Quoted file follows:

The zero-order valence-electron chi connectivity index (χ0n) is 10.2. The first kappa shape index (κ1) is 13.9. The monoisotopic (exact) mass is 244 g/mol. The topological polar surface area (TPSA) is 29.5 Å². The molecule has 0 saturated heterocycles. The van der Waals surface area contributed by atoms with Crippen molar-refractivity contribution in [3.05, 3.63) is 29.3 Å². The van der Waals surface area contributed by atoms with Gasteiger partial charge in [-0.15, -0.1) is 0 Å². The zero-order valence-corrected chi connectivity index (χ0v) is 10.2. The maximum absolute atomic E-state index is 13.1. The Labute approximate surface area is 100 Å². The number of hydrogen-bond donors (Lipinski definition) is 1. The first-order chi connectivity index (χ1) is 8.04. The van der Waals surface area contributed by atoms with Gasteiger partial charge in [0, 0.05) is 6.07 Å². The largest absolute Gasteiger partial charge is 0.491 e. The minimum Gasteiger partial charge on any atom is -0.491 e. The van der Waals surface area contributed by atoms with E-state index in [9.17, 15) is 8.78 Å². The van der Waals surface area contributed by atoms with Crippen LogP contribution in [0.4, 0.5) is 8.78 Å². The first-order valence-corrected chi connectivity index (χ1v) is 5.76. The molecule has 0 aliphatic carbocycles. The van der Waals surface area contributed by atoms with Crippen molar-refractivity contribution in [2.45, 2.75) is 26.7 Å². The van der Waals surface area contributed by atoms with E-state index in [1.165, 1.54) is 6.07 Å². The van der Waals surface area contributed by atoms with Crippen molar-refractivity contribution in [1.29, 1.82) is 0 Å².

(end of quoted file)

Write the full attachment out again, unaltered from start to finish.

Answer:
The zero-order valence-electron chi connectivity index (χ0n) is 10.2. The first kappa shape index (κ1) is 13.9. The monoisotopic (exact) mass is 244 g/mol. The topological polar surface area (TPSA) is 29.5 Å². The molecule has 0 saturated heterocycles. The van der Waals surface area contributed by atoms with Crippen molar-refractivity contribution in [3.05, 3.63) is 29.3 Å². The van der Waals surface area contributed by atoms with Gasteiger partial charge in [-0.15, -0.1) is 0 Å². The zero-order valence-corrected chi connectivity index (χ0v) is 10.2. The maximum absolute atomic E-state index is 13.1. The Labute approximate surface area is 100 Å². The number of hydrogen-bond donors (Lipinski definition) is 1. The first-order chi connectivity index (χ1) is 8.04. The van der Waals surface area contributed by atoms with Gasteiger partial charge in [0, 0.05) is 6.07 Å². The largest absolute Gasteiger partial charge is 0.491 e. The minimum Gasteiger partial charge on any atom is -0.491 e. The van der Waals surface area contributed by atoms with E-state index in [9.17, 15) is 8.78 Å². The van der Waals surface area contributed by atoms with Crippen LogP contribution in [0.4, 0.5) is 8.78 Å². The first-order valence-corrected chi connectivity index (χ1v) is 5.76. The molecule has 0 aliphatic carbocycles. The van der Waals surface area contributed by atoms with Crippen molar-refractivity contribution in [2.45, 2.75) is 26.7 Å². The van der Waals surface area contributed by atoms with E-state index in [1.165, 1.54) is 6.07 Å². The van der Waals surface area contributed by atoms with Crippen molar-refractivity contribution in [1.29, 1.82) is 0 Å².